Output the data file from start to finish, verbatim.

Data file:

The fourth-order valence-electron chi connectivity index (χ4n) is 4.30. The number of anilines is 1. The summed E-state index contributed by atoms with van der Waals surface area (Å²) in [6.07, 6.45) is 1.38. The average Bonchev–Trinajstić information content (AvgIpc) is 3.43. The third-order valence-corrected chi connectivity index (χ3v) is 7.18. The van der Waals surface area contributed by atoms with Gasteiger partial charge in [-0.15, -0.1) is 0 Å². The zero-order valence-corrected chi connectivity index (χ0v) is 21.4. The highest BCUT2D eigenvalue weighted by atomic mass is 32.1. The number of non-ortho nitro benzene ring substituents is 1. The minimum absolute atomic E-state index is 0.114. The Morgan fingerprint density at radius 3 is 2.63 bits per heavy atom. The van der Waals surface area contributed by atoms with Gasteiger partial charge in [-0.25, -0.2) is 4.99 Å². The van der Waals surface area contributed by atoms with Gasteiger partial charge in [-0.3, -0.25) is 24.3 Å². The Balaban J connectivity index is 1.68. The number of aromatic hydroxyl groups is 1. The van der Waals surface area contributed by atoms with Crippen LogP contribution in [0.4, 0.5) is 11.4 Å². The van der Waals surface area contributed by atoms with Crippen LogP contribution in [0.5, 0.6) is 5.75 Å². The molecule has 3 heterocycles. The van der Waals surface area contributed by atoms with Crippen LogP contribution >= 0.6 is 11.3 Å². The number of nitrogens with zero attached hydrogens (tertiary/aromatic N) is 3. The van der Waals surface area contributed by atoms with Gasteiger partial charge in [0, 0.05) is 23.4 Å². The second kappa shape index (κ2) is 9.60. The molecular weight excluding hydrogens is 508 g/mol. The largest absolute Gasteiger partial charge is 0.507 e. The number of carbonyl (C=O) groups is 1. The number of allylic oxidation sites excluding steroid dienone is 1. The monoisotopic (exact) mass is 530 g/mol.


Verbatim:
The fourth-order valence-electron chi connectivity index (χ4n) is 4.30. The number of anilines is 1. The summed E-state index contributed by atoms with van der Waals surface area (Å²) in [6.07, 6.45) is 1.38. The average Bonchev–Trinajstić information content (AvgIpc) is 3.43. The third-order valence-corrected chi connectivity index (χ3v) is 7.18. The van der Waals surface area contributed by atoms with Gasteiger partial charge in [-0.15, -0.1) is 0 Å². The zero-order valence-corrected chi connectivity index (χ0v) is 21.4. The highest BCUT2D eigenvalue weighted by atomic mass is 32.1. The number of non-ortho nitro benzene ring substituents is 1. The minimum absolute atomic E-state index is 0.114. The Morgan fingerprint density at radius 3 is 2.63 bits per heavy atom. The van der Waals surface area contributed by atoms with Gasteiger partial charge in [-0.25, -0.2) is 4.99 Å². The van der Waals surface area contributed by atoms with Gasteiger partial charge in [-0.3, -0.25) is 24.3 Å². The Balaban J connectivity index is 1.68. The number of aromatic hydroxyl groups is 1. The van der Waals surface area contributed by atoms with Crippen LogP contribution in [0.4, 0.5) is 11.4 Å². The van der Waals surface area contributed by atoms with Crippen LogP contribution in [0.5, 0.6) is 5.75 Å². The molecule has 3 heterocycles. The van der Waals surface area contributed by atoms with Crippen LogP contribution >= 0.6 is 11.3 Å². The number of nitrogens with zero attached hydrogens (tertiary/aromatic N) is 3. The van der Waals surface area contributed by atoms with Gasteiger partial charge in [0, 0.05) is 23.4 Å². The second kappa shape index (κ2) is 9.60. The molecular weight excluding hydrogens is 508 g/mol. The largest absolute Gasteiger partial charge is 0.507 e. The number of carbonyl (C=O) groups is 1. The number of allylic oxidation sites excluding steroid dienone is 1. The monoisotopic (exact) mass is 530 g/mol.